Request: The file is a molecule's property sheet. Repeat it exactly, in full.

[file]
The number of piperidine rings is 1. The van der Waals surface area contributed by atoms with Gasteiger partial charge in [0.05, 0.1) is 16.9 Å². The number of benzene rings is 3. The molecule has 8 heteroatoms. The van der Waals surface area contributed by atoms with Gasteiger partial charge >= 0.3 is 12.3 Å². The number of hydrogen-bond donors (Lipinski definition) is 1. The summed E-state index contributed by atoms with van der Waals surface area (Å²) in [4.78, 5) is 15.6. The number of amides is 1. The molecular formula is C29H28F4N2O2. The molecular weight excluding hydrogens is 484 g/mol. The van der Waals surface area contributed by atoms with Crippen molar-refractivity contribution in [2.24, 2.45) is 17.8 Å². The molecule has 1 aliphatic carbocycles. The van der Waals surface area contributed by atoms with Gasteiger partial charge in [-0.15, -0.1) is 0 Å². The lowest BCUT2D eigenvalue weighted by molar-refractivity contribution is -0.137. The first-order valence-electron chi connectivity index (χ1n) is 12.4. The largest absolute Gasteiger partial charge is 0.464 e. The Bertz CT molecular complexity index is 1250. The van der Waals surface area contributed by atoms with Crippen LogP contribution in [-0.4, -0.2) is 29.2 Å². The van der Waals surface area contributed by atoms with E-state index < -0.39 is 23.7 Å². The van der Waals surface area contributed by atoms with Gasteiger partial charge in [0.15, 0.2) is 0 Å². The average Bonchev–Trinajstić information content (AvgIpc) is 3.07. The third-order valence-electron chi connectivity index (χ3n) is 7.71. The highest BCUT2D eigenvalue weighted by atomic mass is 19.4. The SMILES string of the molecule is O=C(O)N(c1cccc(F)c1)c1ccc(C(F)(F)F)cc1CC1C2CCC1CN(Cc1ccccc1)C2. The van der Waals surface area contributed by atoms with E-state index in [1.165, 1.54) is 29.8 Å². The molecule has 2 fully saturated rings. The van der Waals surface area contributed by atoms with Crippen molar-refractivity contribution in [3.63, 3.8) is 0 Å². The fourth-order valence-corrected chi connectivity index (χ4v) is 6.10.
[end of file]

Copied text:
The number of piperidine rings is 1. The van der Waals surface area contributed by atoms with Gasteiger partial charge in [0.05, 0.1) is 16.9 Å². The number of benzene rings is 3. The molecule has 8 heteroatoms. The van der Waals surface area contributed by atoms with Gasteiger partial charge >= 0.3 is 12.3 Å². The number of hydrogen-bond donors (Lipinski definition) is 1. The summed E-state index contributed by atoms with van der Waals surface area (Å²) in [4.78, 5) is 15.6. The number of amides is 1. The molecular formula is C29H28F4N2O2. The molecular weight excluding hydrogens is 484 g/mol. The van der Waals surface area contributed by atoms with Crippen molar-refractivity contribution in [2.24, 2.45) is 17.8 Å². The molecule has 1 aliphatic carbocycles. The van der Waals surface area contributed by atoms with Gasteiger partial charge in [-0.15, -0.1) is 0 Å². The lowest BCUT2D eigenvalue weighted by molar-refractivity contribution is -0.137. The first-order valence-electron chi connectivity index (χ1n) is 12.4. The largest absolute Gasteiger partial charge is 0.464 e. The Bertz CT molecular complexity index is 1250. The van der Waals surface area contributed by atoms with Crippen LogP contribution in [-0.4, -0.2) is 29.2 Å². The van der Waals surface area contributed by atoms with E-state index < -0.39 is 23.7 Å². The van der Waals surface area contributed by atoms with Gasteiger partial charge in [0.15, 0.2) is 0 Å². The average Bonchev–Trinajstić information content (AvgIpc) is 3.07. The third-order valence-electron chi connectivity index (χ3n) is 7.71. The highest BCUT2D eigenvalue weighted by atomic mass is 19.4. The SMILES string of the molecule is O=C(O)N(c1cccc(F)c1)c1ccc(C(F)(F)F)cc1CC1C2CCC1CN(Cc1ccccc1)C2. The van der Waals surface area contributed by atoms with E-state index in [1.165, 1.54) is 29.8 Å². The molecule has 2 fully saturated rings. The van der Waals surface area contributed by atoms with Crippen molar-refractivity contribution in [3.63, 3.8) is 0 Å². The fourth-order valence-corrected chi connectivity index (χ4v) is 6.10.